REUTERS | Sharif Karim

Local government quarterly digest (February – April 2016)

This is the latest in our series of quarterly local government update blogs, which will enable readers to catch up on the most important cases, issues or developments in local government from February to April 2016.

Please feel free to submit a comment below or send us an Ask query if you have any views on the cases, issues, or legal developments covered or if you think we have missed something that should be brought to the attention of local government practitioners.

In this post we look at:

  • Cases of interest to local authorities.
  • Various legislative and other developments of interest to local authority lawyers.


High Court rules claims of harassment on estate wrongly struck out (CN and another v Poole Borough Council)

The High Court has held that the claims of two boys against Poole Borough Council for negligence in failing to protect them from harassment from neighbours on the estate where they lived were wrongly struck out. The court considered that the issue of whether a common law duty of care was owed by the council to the boys depended upon a full examination of the facts and it was not appropriate to determine that issue on an application to strike out the claim. Therefore, the boys’ appeal was allowed and the order striking out their claims was set aside.

If the case proceeds to a full trial, it will be interesting to see whether the court considers the case falls within one of those categories of cases where public authorities have carried out acts, entered into relationships or undertaken responsibilities, which give rise to a common law duty of care. A duty of care cannot be said to exist simply because of a public law failure to carry out a duty or exercise a power.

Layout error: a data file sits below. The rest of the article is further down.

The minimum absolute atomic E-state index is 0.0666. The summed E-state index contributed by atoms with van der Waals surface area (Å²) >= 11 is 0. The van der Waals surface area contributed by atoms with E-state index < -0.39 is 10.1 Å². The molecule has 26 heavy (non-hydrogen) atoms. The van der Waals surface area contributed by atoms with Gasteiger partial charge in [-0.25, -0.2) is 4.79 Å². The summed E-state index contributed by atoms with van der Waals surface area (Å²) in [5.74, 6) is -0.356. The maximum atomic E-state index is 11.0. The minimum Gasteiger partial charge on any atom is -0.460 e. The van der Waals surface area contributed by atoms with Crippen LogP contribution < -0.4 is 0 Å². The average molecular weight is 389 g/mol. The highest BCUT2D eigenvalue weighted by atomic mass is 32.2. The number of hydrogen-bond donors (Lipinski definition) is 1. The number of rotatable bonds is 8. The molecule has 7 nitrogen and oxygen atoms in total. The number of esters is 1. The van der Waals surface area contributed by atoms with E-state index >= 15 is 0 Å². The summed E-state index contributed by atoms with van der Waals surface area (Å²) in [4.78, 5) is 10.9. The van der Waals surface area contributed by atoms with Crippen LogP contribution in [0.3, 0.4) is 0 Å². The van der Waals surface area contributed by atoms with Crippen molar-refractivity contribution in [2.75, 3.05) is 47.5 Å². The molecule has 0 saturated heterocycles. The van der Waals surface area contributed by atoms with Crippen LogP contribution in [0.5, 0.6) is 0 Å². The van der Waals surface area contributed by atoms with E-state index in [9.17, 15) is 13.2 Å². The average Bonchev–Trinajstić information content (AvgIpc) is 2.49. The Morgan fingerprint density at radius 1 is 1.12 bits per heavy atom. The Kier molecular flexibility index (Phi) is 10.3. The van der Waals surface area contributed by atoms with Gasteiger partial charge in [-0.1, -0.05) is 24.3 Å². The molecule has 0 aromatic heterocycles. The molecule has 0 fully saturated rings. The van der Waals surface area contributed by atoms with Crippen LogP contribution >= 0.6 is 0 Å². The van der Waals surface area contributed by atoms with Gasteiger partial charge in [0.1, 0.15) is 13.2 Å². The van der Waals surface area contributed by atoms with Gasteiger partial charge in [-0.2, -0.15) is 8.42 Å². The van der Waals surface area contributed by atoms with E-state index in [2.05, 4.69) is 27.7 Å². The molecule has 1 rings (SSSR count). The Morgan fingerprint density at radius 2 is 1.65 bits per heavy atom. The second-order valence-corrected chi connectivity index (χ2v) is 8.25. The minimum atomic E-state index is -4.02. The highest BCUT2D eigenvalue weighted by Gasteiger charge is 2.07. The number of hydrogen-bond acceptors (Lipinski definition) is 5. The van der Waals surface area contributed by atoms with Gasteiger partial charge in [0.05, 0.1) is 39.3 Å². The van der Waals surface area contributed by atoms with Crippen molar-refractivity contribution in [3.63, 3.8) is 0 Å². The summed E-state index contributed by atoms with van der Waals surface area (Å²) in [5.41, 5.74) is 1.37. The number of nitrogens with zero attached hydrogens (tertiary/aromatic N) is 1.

High Court holds that social workers suspending referrals to care home under investigation were not guilty of misfeasance in public office (Menon v Herefordshire Council)

The High Court has held that local authority social workers involved in suspending referrals to a care home, which resulted in the residents moving out of the home, were not guilty of misfeasance in public office.

This decision will provide some reassurance for local authorities facing legal challenges from care homes alleging that their social workers have acted improperly by suspending referrals to those homes and are guilty of misfeasance.

High Court rules on correct method for appealing merits of a council tax liability order (Okon v London Borough of Lewisham)

The High Court has confirmed the correct way to appeal a council tax liability order where it is the substantive liability that is being challenged.

The applicant (O) had a bankruptcy order made against her following a number of liability orders based on unpaid council tax in respect of three properties that she owned. O argued that she was not liable for payment of council tax as the properties were tenanted at the time and therefore it was the tenants who were liable. O was incorrectly advised to appeal her liability for the outstanding council tax and the subsequent liability orders to the magistrates’ court rather than to the Valuation Tribunal as set out in section 16 of the Local Government Finance Act 1992.

The High Court noted that the case demonstrated the “degree of uncertainty” about the enforcement of council tax liability orders and the correct route of appeal when challenging liability.

LGO emphasises importance of recording reasons for planning decisions (Investigation into Erewash Borough Council)

The Local Government Ombudsman (LGO) has published a report following its investigation involving Erewash Borough Council in Derbyshire, which highlights the importance of planning committees clearly recording the reasons for their decisions. The LGO stated that recording reasons was particularly important when the relevant decisions conflicted with planning officers’ recommendations.

The report may also be of interest to local government decision-makers in areas other than planning, due to the importance of transparency in the decision-making process.